Case Summary - S v JA 2017 (2) SACR 143 (NCK)

S v JA 2017 (2) SACR 143 (NCK)

 

KEY CONCEPTS

Advanced age as mitigating factor

Substantial and compelling factors

Rape of minor

Sentencing in sexual offences cases

Aggravating and mitigating factors in rape

Accused of advanced age

 

 

Introduction

The appellant was charged in the regional court on one count of rape. He was alleged to have raped the 12-year-old complainant over a period of time between 2002 and 2004. The appellant pleaded not guilty, but in his plea explanation he admitted that he had on 2 September 2004 indecently assaulted the complainant by undressing her and touching her private parts. He denied ever having had sexual intercourse with her. The appellant was convicted of having raped the complainant on 3 occasions and that he had undressed her on the 2 September 2004. The matter was referred to the High Court for sentencing. The High Court confirmed the conviction and found the prescribed sentence of life imprisonment to be applicable on 2 grounds, namely that the complainant was under the age of 16 and she had been raped more than once. No substantial and compelling circumstances were found to justify a lesser sentence and the court sentenced the appellant to life imprisonment. He appealed against the sentence.

 

Facts of the case

The complainant was 12-years-old at the time of the incidents and she was the daughter of the appellant and Ms B with whom appellant had been living as husband and wife for more than 20 years. They lived in Port Nolloth and the appellant would from time to time work on the farms in the vicinity. The rapes occurred when the complainant and Ms B spent a school holiday with the appellant on such a farm. The rapes occurred when the appellant had followed the complainant to where she had been herding sheep. When they were out of sight, the appellant would, despite the complainant’s pleas and protests, insist that she undress and would have sexual intercourse with her vaginally. The complainant was a virgin. When Ms B once noticed blood on her clothes and confronted the appellant, he admitted to having had sexual intercourse with the complainant and promised never to do so again. He did not keep this promise and threatened the complainant that he would kill her mother to ensure her silence. When Ms B became aware of the last rape, she took the complainant and returned to Port Nolloth. About two weeks later on the 2 September 2004 the appellant showed up in Port Nolloth and had the complainant called home under false pretences. She arrived with friends, but he put the friends out of the house and proceeded to undress her. He was on the point of raping her when Ms B came into the room. He pretended to be looking for his tobacco and said that the complainant had undressed herself and he didn’t know why. He was arrested shortly thereafter and that was the end of the relationship between the appellant and Ms B and the complainant never saw the appellant again after that. The appellant was 56 at the time of the rapes and 59 at the time of the trial.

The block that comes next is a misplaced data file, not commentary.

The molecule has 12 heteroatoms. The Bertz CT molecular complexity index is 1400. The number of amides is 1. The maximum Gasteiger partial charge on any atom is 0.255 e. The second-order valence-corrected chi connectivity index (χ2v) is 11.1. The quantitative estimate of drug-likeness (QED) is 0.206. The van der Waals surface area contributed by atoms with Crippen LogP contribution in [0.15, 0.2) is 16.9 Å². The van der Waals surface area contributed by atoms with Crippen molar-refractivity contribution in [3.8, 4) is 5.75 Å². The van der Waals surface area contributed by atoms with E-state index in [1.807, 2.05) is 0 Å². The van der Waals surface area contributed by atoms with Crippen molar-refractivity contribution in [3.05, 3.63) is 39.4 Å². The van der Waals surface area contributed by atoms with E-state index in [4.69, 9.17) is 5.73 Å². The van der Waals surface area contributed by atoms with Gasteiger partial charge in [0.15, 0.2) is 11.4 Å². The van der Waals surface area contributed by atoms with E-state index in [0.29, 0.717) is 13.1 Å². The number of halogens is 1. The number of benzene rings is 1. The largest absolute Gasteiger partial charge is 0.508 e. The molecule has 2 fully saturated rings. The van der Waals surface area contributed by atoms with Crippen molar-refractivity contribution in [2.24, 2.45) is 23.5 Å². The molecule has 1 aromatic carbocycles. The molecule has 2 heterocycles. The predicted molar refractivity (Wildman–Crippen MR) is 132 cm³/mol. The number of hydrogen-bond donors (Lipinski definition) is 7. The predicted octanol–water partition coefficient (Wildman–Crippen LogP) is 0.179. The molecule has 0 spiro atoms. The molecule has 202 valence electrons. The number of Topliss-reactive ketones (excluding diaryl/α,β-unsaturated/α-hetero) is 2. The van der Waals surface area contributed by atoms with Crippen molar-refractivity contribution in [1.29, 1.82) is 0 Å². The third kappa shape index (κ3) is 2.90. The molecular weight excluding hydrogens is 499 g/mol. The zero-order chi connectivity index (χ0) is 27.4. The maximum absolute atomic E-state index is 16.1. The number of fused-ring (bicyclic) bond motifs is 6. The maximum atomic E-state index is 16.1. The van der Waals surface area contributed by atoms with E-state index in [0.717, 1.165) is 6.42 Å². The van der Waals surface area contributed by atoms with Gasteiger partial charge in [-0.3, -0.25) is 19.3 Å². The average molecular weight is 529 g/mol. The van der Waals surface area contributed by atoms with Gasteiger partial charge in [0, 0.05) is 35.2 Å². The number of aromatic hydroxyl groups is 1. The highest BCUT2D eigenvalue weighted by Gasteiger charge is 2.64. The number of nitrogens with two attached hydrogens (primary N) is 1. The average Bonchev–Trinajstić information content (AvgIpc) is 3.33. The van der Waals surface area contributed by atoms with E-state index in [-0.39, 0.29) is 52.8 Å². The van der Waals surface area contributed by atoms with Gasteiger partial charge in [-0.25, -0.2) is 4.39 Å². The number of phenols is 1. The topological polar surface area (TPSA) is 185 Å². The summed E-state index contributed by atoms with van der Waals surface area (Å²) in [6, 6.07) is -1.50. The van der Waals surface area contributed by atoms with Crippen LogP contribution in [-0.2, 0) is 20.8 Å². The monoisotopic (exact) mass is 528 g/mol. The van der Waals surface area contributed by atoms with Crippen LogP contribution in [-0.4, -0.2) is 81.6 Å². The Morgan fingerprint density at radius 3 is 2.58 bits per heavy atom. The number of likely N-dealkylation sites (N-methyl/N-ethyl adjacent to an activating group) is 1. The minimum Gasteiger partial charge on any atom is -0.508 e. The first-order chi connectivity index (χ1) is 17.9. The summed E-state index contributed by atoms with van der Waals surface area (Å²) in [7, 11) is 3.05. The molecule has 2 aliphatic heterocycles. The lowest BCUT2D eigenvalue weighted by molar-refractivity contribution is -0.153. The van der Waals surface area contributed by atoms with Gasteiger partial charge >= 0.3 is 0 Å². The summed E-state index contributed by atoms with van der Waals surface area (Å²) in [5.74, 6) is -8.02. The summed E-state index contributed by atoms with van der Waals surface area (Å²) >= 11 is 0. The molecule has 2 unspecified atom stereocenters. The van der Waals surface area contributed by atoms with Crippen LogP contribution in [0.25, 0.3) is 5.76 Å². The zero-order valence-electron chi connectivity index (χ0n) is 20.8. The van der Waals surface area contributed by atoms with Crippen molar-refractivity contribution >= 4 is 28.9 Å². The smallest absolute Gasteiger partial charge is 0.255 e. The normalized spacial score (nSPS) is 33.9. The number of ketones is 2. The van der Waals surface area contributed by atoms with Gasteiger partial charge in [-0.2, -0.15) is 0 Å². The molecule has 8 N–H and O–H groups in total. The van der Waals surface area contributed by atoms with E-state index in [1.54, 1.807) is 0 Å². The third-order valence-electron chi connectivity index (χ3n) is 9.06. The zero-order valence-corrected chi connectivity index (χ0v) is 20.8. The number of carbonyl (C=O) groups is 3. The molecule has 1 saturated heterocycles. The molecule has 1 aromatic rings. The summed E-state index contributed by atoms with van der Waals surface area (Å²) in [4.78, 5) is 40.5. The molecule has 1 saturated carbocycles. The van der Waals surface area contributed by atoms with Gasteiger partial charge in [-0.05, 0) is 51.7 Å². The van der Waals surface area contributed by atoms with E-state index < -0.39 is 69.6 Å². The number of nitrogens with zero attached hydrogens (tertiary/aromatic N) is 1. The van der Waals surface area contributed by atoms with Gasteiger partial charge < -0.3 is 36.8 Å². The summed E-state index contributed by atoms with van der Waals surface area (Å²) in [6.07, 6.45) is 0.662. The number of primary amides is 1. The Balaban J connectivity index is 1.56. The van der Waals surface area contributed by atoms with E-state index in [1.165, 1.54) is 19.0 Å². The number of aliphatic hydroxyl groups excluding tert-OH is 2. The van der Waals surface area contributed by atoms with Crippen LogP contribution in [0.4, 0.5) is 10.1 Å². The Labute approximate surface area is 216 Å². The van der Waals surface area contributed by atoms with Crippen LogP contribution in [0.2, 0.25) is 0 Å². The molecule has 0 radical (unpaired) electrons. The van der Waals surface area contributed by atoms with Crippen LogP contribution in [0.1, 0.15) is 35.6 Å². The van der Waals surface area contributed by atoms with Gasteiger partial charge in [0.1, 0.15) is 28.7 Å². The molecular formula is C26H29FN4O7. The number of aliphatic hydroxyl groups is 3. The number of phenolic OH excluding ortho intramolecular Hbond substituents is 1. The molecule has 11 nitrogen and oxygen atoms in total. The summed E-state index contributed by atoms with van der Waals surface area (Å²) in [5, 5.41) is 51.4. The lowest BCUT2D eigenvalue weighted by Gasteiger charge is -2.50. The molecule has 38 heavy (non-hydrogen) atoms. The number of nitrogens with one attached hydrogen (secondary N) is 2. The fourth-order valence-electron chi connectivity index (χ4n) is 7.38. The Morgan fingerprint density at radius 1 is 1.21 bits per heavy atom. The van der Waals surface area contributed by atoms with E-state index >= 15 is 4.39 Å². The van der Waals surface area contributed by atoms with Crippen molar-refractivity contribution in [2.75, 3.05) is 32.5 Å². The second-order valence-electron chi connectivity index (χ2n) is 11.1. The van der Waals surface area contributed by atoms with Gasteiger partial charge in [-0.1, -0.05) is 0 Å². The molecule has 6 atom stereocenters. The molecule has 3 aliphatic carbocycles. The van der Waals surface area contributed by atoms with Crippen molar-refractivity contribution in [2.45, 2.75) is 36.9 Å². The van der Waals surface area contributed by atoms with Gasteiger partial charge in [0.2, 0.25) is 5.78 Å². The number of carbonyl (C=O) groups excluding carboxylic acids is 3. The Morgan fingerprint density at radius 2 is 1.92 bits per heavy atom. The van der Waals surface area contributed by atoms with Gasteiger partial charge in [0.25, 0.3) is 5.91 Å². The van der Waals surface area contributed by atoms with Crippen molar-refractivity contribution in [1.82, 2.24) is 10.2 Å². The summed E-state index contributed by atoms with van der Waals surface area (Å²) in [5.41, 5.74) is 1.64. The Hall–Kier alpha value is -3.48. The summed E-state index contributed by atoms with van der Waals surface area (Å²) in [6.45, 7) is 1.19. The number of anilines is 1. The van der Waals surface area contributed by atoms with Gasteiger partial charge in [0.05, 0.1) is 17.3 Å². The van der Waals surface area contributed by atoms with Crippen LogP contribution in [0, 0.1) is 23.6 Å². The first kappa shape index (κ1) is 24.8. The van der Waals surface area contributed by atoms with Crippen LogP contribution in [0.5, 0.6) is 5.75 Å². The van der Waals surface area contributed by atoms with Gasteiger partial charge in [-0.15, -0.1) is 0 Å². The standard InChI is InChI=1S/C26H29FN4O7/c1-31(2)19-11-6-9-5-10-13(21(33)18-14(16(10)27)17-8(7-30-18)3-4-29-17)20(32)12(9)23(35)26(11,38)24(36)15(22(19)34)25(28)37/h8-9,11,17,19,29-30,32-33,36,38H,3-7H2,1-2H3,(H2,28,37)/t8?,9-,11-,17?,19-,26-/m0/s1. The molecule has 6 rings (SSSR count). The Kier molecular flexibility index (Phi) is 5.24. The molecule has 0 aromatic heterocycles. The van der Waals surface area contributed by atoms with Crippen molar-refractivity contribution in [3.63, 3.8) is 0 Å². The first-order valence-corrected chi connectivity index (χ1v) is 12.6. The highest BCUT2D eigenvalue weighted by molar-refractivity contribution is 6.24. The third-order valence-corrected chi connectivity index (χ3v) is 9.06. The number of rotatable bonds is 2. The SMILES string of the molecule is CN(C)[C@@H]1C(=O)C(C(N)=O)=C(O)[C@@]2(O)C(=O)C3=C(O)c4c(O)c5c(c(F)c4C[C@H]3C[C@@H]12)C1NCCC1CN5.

A victim report by a social worker was read into the record and made the following points:

  • the complainant and her siblings had grown up in unstable circumstances;

  • both the appellant and Ms B abused alcohol and drugs;

  • the complainant had been experiencing problems with concentration and after these events she left school in grade 4 because she was ashamed and didn’t know how to explain to the people at school what had happened to her;

  • she never ventured far from home in case she met the appellant;

  • she feared the same thing might happen to her sister;

  • she felt unsafe even at home and spent most of her time with the neighbours;

  • she was depressed and had withdrawn herself from other people;

  • she was later placed in a children’s home; and